Berlinale 2020: Day 8

By Sascha Krieger

Berlin Alexanderplatz (Competition / Germany, Netherlands / Director: Burhan Qurbani)

Burhan Qurbani’s adaptation of Alfred Döblin’s classic takes the story from Depression era Germany to contemporary Berlin. Instead of Döblin’s struggling worker Franz Biberkopf, the film follows Francis, a refugee from West Africa. This makes sense: the social fault lines have shifted, the downtrodden, the exploited, the cast-away, the new proletariat, these are the fleeing, the refugees, the migrant workers, the „illegals“ that end up as drug dealers, fodder for the capitalist underbelly, ammunition for the ideologues. The latter is absent in Qurbani’s film (he dealt with Neonazi violence in other works), the former all to present. Narrated by Jella Haase’s Mieze, it has the sound of a morality play, a dark tale in five acts. It starts in blood red, the sea Francis is released from and his wife perishes in, upside down, just like this world. Red remains a dominant colour, red light shines in the night, the nightmare that is this story of a dienfall. The camera dances around the characters, it floats with them, rises and falls with them. Albrecht Schuch is a demonic Reinhold, a symbol of everything that enslaves, abuses, exploits. He us the white man, wearing white in a pivotal scene, the colonialist partner that becomes the killer he’s always been. The pale lights flicker on Welket Bungué’s proud face, on his bewildered, defiant, hopeful, naive features. True, the learning resistance he’s inherited from Franz, the refusal to see the Reinhold principle for what it is, feels irritating as do the ritual daughter flashbacks adding a way too obvious symbolism where none is needed. As it stands, the film is a nightmarish dance of death, a dark poem in cold nocturnal colours, a universal, superpersonal morality piece, an allegory of our times. Refugees welcome? Sure, but where and as what?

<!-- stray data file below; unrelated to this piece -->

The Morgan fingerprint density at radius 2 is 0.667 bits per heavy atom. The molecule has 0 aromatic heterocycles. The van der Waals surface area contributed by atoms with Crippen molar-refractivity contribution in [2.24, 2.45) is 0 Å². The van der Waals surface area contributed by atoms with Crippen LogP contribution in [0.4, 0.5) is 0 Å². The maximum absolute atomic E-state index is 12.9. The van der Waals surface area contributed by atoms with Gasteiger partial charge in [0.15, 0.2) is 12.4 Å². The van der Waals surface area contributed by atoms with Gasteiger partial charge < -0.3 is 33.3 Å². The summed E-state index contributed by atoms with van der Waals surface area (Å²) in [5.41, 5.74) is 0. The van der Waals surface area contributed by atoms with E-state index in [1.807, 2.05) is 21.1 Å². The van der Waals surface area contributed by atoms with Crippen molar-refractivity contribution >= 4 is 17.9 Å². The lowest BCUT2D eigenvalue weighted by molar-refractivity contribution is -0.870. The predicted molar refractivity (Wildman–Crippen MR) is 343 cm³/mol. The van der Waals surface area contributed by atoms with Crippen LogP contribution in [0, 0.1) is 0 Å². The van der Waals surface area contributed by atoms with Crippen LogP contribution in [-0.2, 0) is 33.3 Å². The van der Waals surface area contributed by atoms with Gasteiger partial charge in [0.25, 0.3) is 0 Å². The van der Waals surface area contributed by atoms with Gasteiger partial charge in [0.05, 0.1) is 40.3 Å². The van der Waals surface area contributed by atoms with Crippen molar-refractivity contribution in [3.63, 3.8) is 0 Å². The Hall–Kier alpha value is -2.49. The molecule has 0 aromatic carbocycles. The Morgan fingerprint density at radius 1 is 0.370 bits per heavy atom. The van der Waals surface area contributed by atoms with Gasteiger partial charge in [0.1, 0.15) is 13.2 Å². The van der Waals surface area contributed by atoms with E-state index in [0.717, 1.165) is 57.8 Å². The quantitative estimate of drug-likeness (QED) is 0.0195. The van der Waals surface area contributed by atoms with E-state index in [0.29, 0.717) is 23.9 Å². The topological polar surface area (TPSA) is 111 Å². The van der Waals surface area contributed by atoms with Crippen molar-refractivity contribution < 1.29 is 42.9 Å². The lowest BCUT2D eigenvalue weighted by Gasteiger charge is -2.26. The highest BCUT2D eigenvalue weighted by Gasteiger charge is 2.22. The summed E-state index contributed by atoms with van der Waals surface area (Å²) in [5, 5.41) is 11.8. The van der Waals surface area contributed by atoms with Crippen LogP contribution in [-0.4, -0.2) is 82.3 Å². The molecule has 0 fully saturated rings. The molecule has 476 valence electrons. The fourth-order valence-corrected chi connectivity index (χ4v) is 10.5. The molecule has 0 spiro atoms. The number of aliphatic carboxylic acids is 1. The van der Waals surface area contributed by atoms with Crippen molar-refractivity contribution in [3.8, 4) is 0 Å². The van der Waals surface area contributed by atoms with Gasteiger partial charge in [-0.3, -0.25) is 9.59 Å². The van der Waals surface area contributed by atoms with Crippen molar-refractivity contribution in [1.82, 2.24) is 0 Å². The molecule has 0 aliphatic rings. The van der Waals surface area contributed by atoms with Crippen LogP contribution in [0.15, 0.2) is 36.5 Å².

Berlin Alexanderplatz (Image: © Stephanie Kulbach/2019 Sommerhaus/eOne Germany)

Rizi (Competition / Taiwan / Director: Tsai Ming-Liang)

Tsai Ming-Liang’s two-hour long film gets along without any words. If a few are spoken, they’re irrelevant and intentionally without subtitles. Rizi is essentially a series of fixed frames, observing a scene in long takes. The „scenes“ are taken from the lives of two men, one younger one older. They sit – as in the slowly intensifying opening take – staring unmovingly through a window at the rain, lie in bathtubs, prepare food, walk through the city, receive acupuncture and heat therapy treatment, lie in bed, sit on benches, walk along a road, the camera always a neutral observer. With time, the rigidity loosens up, various angles are used, there is even an occasional tracking show which, however, always keeps the object of interest at its center. This dry elegy of (post)modern loneliness is highlighted when the two men meet in a sexual encounter feeling more like a wellness treatment. Even there, they seem to remain separate, only gaining some sort of togetherness when afterwards, the older gifts a musical box to the younger man which he plays, the other man turned towards and, for the first time, looking at him. A moment of the quietest of poetry, soon giving way to aloneness again. But, something has shifted, the older man goes after his „guest“, we later see the two sitting at a restaurant together, observed from across the street and towards the very end, the young man playing the music box again. Some remnant of human intercourse has stuck, some sort of connection formed, piercing through the sounds of nature and the city, the film’s foremost story-tellers, the noise, the antiseptic quietness, the memories of life. An opaque, challenging, way too long wordless, (almost) tuneless urban song.

Orphea (Encounters / Germany / Directors: Alexander Kluge, Khavn)